HC Deb 03 May 1881 vol 260 cc1663-4

asked the Chief Secretary to the Lord Lieutenant of Ireland, Whether it appears by reports in the public press that the honourable Member for Tipperary, in his speech at the meeting of the Irish Land League in Dublin on the 27th ultimo, made the following statement:— Next week a last appeal will be made to the Government to suspend process of eviction in Ireland for the next year. We have frequently appealed on this subject before and have frequently been refused, but, at the present moment, the situation is more desperate and critical than it has been at any time. At this moment over five thousand—I can only make a rough guess, probably I would be nearer the truth if I said ten thousand—families are under the sentence of eviction. We will ask the Government next week whether they intend to proceed with these evictions by force; whether the honourable Gentleman was not entitled to give public warning of the spirit excited amongst the Irish people by the circumstances thus set forth by him; and, whether the Government will take any steps to suspend or restrain the present legal power of evicting tenants in Ireland which may deprive them of rights to be vested in them by impending legislation?


Before the right hon. Gentleman answers that Question, I should like to ask him, Whether it is a fact that Mr. Dillon was arrested at Portarlington yesterday, and why the fact of that arrest was not communicated to the House the same day, as required by Section 3 of the Coercion Act?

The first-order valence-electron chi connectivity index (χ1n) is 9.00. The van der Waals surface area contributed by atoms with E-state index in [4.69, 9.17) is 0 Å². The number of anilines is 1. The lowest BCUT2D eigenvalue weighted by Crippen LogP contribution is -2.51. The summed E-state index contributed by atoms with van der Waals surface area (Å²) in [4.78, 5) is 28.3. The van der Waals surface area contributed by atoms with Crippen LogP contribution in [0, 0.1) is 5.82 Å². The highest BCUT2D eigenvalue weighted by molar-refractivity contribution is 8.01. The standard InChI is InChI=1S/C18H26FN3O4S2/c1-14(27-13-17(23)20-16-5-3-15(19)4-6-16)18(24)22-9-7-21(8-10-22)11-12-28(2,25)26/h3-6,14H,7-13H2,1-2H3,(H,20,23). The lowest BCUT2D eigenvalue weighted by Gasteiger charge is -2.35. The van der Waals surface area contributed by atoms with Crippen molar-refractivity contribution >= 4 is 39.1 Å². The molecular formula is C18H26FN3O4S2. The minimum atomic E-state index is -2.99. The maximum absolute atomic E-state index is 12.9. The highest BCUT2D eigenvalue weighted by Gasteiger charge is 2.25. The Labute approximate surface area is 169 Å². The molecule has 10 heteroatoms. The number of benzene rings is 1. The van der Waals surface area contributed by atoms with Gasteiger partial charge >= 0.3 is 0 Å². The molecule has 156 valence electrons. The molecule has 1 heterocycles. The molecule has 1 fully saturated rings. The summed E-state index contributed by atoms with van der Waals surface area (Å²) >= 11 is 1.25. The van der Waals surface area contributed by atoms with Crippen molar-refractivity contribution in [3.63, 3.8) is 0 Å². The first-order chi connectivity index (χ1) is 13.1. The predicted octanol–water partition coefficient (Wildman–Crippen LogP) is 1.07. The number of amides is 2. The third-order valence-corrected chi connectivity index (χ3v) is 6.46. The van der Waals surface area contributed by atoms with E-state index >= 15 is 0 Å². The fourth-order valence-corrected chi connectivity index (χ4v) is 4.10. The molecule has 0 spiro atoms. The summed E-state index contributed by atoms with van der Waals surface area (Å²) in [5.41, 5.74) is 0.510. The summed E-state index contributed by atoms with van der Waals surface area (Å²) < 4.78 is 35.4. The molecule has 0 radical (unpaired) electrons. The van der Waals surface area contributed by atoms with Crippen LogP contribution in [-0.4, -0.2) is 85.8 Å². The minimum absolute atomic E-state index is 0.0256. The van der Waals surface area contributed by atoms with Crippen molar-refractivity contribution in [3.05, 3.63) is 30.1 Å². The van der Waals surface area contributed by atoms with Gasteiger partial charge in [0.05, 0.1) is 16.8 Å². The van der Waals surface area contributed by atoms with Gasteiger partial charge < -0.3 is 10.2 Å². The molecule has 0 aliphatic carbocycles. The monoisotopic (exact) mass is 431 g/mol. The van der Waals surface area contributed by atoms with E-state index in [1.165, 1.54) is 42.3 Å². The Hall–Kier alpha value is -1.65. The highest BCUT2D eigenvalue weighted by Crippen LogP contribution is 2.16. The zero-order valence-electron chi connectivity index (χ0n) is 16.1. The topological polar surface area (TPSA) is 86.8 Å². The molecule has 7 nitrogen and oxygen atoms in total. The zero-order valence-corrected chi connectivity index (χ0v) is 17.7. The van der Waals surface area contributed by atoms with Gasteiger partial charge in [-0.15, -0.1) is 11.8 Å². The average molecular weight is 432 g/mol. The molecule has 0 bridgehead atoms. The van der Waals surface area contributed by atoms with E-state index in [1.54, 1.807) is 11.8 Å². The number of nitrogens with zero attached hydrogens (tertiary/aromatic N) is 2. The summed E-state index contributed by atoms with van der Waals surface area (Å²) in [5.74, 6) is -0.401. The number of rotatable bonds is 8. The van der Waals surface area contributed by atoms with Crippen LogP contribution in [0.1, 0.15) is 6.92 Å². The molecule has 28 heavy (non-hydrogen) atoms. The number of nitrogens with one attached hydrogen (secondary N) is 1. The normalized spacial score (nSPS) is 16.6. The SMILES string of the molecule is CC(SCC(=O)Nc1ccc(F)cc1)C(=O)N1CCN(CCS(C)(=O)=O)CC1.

I will answer the last Question first. I have heard by telegraph that the hon. Member for Tipperary was arrested at Portarlington yesterday under the Protection Act, and I have reason to believe that full compliance will be made with the section of the Act, which requires that the arrest shall be communicated to the House immediately, as in the case of persons charged with a criminal offence. The last precedent was the arrest of Mr. Smith O'Brien; and in that case a communication was made by letter from the Lord Lieutenant to the Speaker. I have no doubt that my noble Friend the Lord Lieutenant will follow that course on the present occasion. He could not have communicated yesterday, because he would not have known of the arrest in time to send by post; but I shall be surprised if he does not take the first opportunity of making that communication. With regard to the Question of the hon. Member for Sligo, I believe that the words which he read are a correct extract, from the speech, which also contained other passages, which I cannot too strongly condemn. With regard to the other Question, I must refer the hon. Gentleman to the provisions of the Bill now before the House, and which are still the subject of debate.


Will the right hon. Gentleman read the other passages to which he refers?

[No reply was given.]